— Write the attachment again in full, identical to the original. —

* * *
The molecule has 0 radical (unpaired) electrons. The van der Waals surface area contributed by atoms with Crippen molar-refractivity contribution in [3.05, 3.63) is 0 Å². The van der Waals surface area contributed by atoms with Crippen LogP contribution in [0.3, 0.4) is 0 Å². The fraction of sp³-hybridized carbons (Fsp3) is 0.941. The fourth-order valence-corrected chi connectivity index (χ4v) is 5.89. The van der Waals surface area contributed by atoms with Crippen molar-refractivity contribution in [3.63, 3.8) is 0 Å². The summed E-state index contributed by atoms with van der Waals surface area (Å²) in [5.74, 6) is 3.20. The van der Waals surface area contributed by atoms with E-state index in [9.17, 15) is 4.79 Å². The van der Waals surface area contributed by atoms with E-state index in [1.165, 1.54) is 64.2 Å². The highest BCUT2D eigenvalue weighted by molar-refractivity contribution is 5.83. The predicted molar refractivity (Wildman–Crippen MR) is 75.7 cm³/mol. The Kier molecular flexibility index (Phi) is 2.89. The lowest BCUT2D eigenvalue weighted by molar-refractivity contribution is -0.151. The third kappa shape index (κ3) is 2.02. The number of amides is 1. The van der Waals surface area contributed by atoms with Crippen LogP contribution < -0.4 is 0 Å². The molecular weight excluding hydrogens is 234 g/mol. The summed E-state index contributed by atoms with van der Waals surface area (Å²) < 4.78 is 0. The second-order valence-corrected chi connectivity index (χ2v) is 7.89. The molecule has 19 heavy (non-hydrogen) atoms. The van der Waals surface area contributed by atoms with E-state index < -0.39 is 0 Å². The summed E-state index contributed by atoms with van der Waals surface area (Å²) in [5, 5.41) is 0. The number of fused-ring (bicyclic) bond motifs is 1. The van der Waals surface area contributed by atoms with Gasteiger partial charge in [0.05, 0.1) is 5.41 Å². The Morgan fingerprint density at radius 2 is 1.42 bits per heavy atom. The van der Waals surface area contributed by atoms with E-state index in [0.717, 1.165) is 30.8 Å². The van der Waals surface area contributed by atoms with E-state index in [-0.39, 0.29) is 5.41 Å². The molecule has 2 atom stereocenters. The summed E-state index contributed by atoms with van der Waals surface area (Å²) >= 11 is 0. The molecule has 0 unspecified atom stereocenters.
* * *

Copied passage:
The molecule has 0 radical (unpaired) electrons. The van der Waals surface area contributed by atoms with Crippen molar-refractivity contribution in [3.05, 3.63) is 0 Å². The van der Waals surface area contributed by atoms with Crippen LogP contribution in [0.3, 0.4) is 0 Å². The fraction of sp³-hybridized carbons (Fsp3) is 0.941. The fourth-order valence-corrected chi connectivity index (χ4v) is 5.89. The van der Waals surface area contributed by atoms with Crippen molar-refractivity contribution in [3.63, 3.8) is 0 Å². The summed E-state index contributed by atoms with van der Waals surface area (Å²) in [5.74, 6) is 3.20. The van der Waals surface area contributed by atoms with E-state index in [9.17, 15) is 4.79 Å². The van der Waals surface area contributed by atoms with E-state index in [1.165, 1.54) is 64.2 Å². The highest BCUT2D eigenvalue weighted by molar-refractivity contribution is 5.83. The predicted molar refractivity (Wildman–Crippen MR) is 75.7 cm³/mol. The Kier molecular flexibility index (Phi) is 2.89. The lowest BCUT2D eigenvalue weighted by molar-refractivity contribution is -0.151. The third kappa shape index (κ3) is 2.02. The number of amides is 1. The van der Waals surface area contributed by atoms with Crippen LogP contribution < -0.4 is 0 Å². The molecular weight excluding hydrogens is 234 g/mol. The summed E-state index contributed by atoms with van der Waals surface area (Å²) < 4.78 is 0. The second-order valence-corrected chi connectivity index (χ2v) is 7.89. The molecule has 19 heavy (non-hydrogen) atoms. The van der Waals surface area contributed by atoms with E-state index < -0.39 is 0 Å². The summed E-state index contributed by atoms with van der Waals surface area (Å²) in [5, 5.41) is 0. The number of fused-ring (bicyclic) bond motifs is 1. The van der Waals surface area contributed by atoms with Gasteiger partial charge in [0.05, 0.1) is 5.41 Å². The Morgan fingerprint density at radius 2 is 1.42 bits per heavy atom. The van der Waals surface area contributed by atoms with E-state index in [0.717, 1.165) is 30.8 Å². The van der Waals surface area contributed by atoms with E-state index in [-0.39, 0.29) is 5.41 Å². The molecule has 2 atom stereocenters. The summed E-state index contributed by atoms with van der Waals surface area (Å²) >= 11 is 0. The molecule has 0 unspecified atom stereocenters.